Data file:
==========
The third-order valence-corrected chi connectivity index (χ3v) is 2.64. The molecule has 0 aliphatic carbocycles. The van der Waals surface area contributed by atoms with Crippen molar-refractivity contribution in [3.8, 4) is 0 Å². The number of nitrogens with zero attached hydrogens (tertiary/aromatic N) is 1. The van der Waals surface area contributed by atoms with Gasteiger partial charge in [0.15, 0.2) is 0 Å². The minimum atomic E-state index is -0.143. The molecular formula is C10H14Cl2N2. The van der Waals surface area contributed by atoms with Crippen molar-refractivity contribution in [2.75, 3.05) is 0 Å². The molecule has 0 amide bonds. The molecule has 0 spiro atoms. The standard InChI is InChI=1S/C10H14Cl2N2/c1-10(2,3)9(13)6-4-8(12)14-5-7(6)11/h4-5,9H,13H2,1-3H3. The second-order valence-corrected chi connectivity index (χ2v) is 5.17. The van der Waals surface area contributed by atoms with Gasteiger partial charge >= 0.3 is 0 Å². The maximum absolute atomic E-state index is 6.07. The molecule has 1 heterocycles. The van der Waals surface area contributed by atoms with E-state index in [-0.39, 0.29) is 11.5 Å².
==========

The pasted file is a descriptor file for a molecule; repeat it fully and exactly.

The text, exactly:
The third-order valence-corrected chi connectivity index (χ3v) is 2.64. The molecule has 0 aliphatic carbocycles. The van der Waals surface area contributed by atoms with Crippen molar-refractivity contribution in [3.8, 4) is 0 Å². The number of nitrogens with zero attached hydrogens (tertiary/aromatic N) is 1. The van der Waals surface area contributed by atoms with Gasteiger partial charge in [0.15, 0.2) is 0 Å². The minimum atomic E-state index is -0.143. The molecular formula is C10H14Cl2N2. The van der Waals surface area contributed by atoms with Crippen molar-refractivity contribution in [2.75, 3.05) is 0 Å². The molecule has 0 amide bonds. The molecule has 0 spiro atoms. The standard InChI is InChI=1S/C10H14Cl2N2/c1-10(2,3)9(13)6-4-8(12)14-5-7(6)11/h4-5,9H,13H2,1-3H3. The second-order valence-corrected chi connectivity index (χ2v) is 5.17. The van der Waals surface area contributed by atoms with Gasteiger partial charge >= 0.3 is 0 Å². The maximum absolute atomic E-state index is 6.07. The molecule has 1 heterocycles. The van der Waals surface area contributed by atoms with E-state index in [-0.39, 0.29) is 11.5 Å².